Pre-Health Faq

What is pre-health?

“Pre-health” is any studies or activities that help you prepare for a career in the healthcare field. Pre-health is not a major at the University of Houston. There is no prescribed or preferred major for students who are pre-med, pre-dentistry, pre-optometry, pre-pharmacy or pursuing any other pre-professional program.

“Pre-health” is a curricular program students follow to complete the requirements for entry into professional schools upon graduation.

What's a prerequisite?

These are courses required for admission and also may be the basic preparation for the admission tests.

Should a student major in Biology or at least a science?

Students should major in the disciplines they truly enjoy. If it includes the prerequisite courses fine, if not they will take those courses in addition to their major. Professional schools want students skilled in science, but not exclusively.

What are some steps involved in choosing a major or career path?

Making career or academic decisions is a process involving several steps. First assess your interests, abilities, and values. Next explore a variety of career options. Identify resources that can help you implement your decisions. Develop an action plan and finally evaluate your progress and set goals.

What do students need to do to qualify for admission into these professional schools?

To be a qualified, competitive applicant, students must do the following:

  • Successfully complete their degree and major with an excellent record
  • Complete prerequisite courses with superior grades.
  • Perform very well on admission tests (MCAT, DAT, PCAT, OAT, or GRE)
  • Compile a strong record of references and if applying to medical or dental school, a UH Health Professions Advisory Committee Letter.
  • Participate in sincere and sustained health related service activities

What are the minimum course requirements for health professional school?

There is no simple answer since each school sets its own requirements. There are some differences between professions and even among different institutions within each profession. But medicine and virtually all of the others require at least one year of biology, one year of general (inorganic chemistry), one year of organic chemistry, one year of English and one year of physics. It is important that students carefully research the health professional schools they wish to enter to be fully aware of the requirements for a specific profession and school. The pre-health counselor can assist students with researching specific programs and gathering information, and the Pre-Health advisors can help students determine the specific coursework they need to take in order to meet the pre-requisites for the professional program they are interested in.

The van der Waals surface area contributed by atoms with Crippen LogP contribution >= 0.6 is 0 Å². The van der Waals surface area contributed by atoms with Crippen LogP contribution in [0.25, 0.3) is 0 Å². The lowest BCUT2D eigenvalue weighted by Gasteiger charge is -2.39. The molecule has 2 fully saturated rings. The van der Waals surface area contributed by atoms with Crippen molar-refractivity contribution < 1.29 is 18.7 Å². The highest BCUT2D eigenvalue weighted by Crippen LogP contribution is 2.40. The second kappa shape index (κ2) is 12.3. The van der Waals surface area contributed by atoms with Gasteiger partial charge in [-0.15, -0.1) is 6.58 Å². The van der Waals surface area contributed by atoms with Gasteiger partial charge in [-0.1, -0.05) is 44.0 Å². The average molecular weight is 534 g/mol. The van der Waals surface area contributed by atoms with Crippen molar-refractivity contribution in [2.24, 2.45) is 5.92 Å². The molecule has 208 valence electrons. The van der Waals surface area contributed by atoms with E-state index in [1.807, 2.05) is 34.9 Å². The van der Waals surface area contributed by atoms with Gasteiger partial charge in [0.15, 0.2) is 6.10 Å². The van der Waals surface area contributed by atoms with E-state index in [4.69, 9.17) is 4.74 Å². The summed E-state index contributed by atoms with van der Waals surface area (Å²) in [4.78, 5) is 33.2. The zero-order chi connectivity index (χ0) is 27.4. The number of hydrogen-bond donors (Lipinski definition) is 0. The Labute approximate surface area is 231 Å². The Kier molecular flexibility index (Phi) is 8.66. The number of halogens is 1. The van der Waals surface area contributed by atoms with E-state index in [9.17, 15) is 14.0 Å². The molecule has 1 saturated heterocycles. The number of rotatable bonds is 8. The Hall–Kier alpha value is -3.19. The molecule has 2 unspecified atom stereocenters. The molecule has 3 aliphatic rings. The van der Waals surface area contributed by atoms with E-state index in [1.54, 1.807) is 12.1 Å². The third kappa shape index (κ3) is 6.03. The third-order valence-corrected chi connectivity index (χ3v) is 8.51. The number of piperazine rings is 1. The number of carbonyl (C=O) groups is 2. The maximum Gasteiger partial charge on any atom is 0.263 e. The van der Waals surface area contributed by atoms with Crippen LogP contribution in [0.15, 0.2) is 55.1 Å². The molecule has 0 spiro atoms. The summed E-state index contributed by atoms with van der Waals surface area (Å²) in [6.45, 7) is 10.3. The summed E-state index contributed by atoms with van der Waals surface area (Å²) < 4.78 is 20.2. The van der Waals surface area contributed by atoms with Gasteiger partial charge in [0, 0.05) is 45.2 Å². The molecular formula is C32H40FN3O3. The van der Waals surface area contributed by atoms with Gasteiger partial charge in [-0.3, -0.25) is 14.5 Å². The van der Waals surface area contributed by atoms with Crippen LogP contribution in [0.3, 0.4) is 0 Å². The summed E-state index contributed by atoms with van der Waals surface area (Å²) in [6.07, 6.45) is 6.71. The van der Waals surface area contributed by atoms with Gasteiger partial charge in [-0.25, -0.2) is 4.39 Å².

When do students take admissions tests?

They can take them as soon as they have the four basic prerequisites done, but the real answer is when they feel best prepared. Students hoping to start professional school the fall after graduation should plan to be ready for the tests by the spring of their junior year.

If I am not accepted the first time, should I reapply?

Applying to professional school is a time consuming, stressful, and costly process- it is best to wait to apply when you think your application packet is the strongest it can be. With that said, however, it is not uncommon for individuals to reapply to professional school. A couple of reasons why an individual might decide to reapply can be due to the timing of their application or their academic credentials weren't as strong as they could have been. The admissions process to professional school is extremely competitive. In order to be successful in reapplying your application needs to have changed in some significant manner. You will need to demonstrate effort to improve your application by taking advanced science classes, retaking the MCAT, DAT, PCAT, etc., or gaining more experiences in healthcare settings. Applications that are resubmitted without any significant change do not fare well in the application process the second time around. It is highly recommended that re-applicants consider taking more than a year in between application processes. This amount of time will allow for the application to grow in its strength and provide the applicant with a better chance at being accepted to professional school.

Should I make alternative plans just in case I am not accepted into professional school?

Yes! Thousands of applications are received by health professional programs each year, and most of these programs are highly competitive. If you are not admitted to the program of your choice, it is in your best interest to have an equally exciting “Plan B” to fall back on.

What should pre-health students remember?

  • Everything you do is a part of your permanent record so compile the record with which you will be proud to apply. Freshman year counts!
  • Pick a realistic program that will prepare you for your major and complete the pre-health prerequisites. Not every student can do this in four years. Don't get caught in the "I don't want to get behind" syndrome. Speed won't make up for weak grades.
  • Learn strategies to approach professors for references. Don't wait until your junior year.
  • Participate in service and health related volunteer work or research from early on at UH. This cannot be done authentically in the semester before your application.
  • It is your job to become educated about your intended profession and how to qualify.

Where can a student find help with these questions?

Students can schedule an appointment with a Career Counselor through University Career Services at 713-743-5100 or through our website.

Students should also meet with a pre-health advisor through The Academic Advising Center (Undergraduate Scholars @UH) located at 56 University Libraries, 832-842-2100. Office hours and services are listed  through their website.